Lars Björk

First of all, we don't focus on if we replace them or we augment them. We focus on solving that use case that we were brought in and had a dialogue about. If the customer decides that, yes, this is great, why couldn't we do this as well, and they de-engage from another platform, that could very well be the consequence. And we can see more and more of that happening. So it's not us bringing it up on the table, it's them coming to that conclusion. A simple way of saying is, is a lot of these incumbent solutions dying on the vine more rapidly? Yes.

Adam H. Holt - Morgan Stanley, Research Division

Okay. Maybe let's pivot for a little bit and talk about some of the recent results. So if you look at the Q2 and Q3 results, they were what you were expecting. And then Q4, you reversed back to the good old days, a big upside quarter with acceleration of license growth. What was the biggest difference between the Q4 results and the Q2 and Q3 results?

Lars Björk

So Q2, I think, there was a macroeconomic effect. There was a lot of uncertainty. Larger clients felt, "Why should I make a decision now, I'll take a vacation and come back and revisit the decision," that was clearly. In Q3, what's a little bit frustrating for us was that a lot of the initiatives that we started already after Q2 to address that type of behavior in the market was well under way, but it wasn't showing in numbers. And then in Q4, what I begin to see is relentless scrubbing, discipline, hard work and focusing even more in on selling business value and proving that use case paid off. Of course, I think there was an element of less uncertainty in Q4, people felt more comfortable. Budget flush, if you want use that word, or people want to wrap up the year and want to close out on a good note, get things done. But we were a lot more prepared for that type of environment. And a lot of hard work.

Adam H. Holt - Morgan Stanley, Research Division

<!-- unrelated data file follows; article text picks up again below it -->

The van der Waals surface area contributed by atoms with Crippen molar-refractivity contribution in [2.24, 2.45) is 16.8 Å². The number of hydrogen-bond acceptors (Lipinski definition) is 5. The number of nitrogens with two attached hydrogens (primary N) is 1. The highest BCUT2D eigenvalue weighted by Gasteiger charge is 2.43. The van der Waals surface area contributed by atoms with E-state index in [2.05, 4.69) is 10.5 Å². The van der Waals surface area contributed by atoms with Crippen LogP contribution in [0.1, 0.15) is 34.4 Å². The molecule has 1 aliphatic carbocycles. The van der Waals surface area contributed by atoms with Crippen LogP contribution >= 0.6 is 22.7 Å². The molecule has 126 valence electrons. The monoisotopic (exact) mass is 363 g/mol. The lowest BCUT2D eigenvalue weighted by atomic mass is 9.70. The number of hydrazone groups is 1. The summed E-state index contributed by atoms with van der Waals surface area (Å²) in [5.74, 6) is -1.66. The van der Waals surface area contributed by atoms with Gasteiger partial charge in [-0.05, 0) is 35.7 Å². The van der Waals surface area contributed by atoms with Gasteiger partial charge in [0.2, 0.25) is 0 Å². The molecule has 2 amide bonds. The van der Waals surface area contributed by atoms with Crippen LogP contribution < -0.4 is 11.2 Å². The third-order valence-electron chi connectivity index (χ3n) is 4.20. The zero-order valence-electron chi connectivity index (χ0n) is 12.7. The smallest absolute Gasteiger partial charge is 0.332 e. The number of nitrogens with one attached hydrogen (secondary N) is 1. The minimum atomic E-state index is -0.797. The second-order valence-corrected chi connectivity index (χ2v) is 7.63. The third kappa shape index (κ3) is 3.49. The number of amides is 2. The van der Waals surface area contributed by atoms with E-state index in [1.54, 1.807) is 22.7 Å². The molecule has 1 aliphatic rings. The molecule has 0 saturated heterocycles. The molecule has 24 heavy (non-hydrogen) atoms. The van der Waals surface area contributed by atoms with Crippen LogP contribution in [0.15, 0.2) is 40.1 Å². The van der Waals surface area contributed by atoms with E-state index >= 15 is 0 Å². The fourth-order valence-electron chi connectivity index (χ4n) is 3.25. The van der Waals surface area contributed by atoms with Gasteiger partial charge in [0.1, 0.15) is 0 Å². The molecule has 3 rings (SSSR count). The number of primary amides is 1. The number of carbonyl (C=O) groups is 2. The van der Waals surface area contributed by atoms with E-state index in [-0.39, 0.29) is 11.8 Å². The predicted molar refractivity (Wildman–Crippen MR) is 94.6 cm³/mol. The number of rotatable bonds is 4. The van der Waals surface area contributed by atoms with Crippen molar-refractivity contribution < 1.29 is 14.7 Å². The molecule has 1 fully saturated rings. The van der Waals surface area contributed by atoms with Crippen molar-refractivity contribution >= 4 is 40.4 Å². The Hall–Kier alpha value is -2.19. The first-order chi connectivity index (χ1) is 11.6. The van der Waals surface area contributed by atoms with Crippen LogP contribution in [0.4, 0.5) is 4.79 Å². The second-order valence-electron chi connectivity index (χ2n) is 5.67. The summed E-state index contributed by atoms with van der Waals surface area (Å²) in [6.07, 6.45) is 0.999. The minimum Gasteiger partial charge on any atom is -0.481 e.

Just on to that last point. I mean, I have been asking a lot of the folks at this conference how they're viewing the macro environment, the spending environment. Is it better than it was this time last year? What's the impact of the sequester potentially? How do you view the environment versus a year ago or compared to the June quarter last year?

Lars Björk

If you take the June quarter last year, as I just said, I think we were unprepared for some of the effects of that, which surprised us negatively. I think in Q4, in all honesty, it even surprised Bill and myself positively. It was above our expectations as well. I think we are much, much better equipped for this market, and we have taken a planning assumption: it's not going to get any worse -- you can debate that, but we don't think it's going to get any better sooner either. So adapt to these business conditions, sell into that, we know how to deal with it, we can show why it's just as important to apply QlikView and make it a must-have, for selling nice-to-have solutions in this market environment, I think, is a dead-end street.

Adam H. Holt - Morgan Stanley, Research Division

A lot of debates about what the sequester will mean. What do you all think it means to you? And how material is your federal business?

William G. Sorenson

The sequester, it's not a Swedish word?

Lars Björk

No. Go ahead.

William G. Sorenson

When you look at the environments we've been working in since we've gone public, they've all been difficult for different reasons, in Europe, here in the U.S. Certainly, the sequester could put a pall on investments overall, but the thing that we continue to focus on is trying to sell the value of the product. And I repeatedly go back to the success we're having in Spain, selling to some big enterprise customers there in a market that has 25% unemployment. We're demonstrating that the product will yield value and therefore is worthy of the investment. The use cases even in a sequester environment can work very much to our benefit. One of the things we're talking quite a bit about and we're having more and more success with is in the health care space, evidence-based medicine. The government providing incentives to health care providers to show better results in terms of their procedures as a way to basically improve the overall delivery and quality of that service. The ability of these hospitals and caregivers to have that information which comes from multiple systems really just speaks to what we can do, and we had 2 big wins in that category in Q4. So certainly, sequester can create a negative environment, and certainly, we could see companies hunker down as they did at the beginning of 2011 or midway through 2011, but it's been a difficult environment since 2010.

Adam H. Holt - Morgan Stanley, Research Division

In the fourth quarter, a lot of the things we've talked about have been sort of building up to being more successful in the enterprise. You've really had a blowout in the fourth quarter in terms of the bigger enterprise deals. Do you think that, that's now a bigger part of your story that you're going to have more of a concentration of large deals in a Q4, similar to like maybe an SAP might see or is your cadence going to be different? And what's the outlook for large deals in the first half?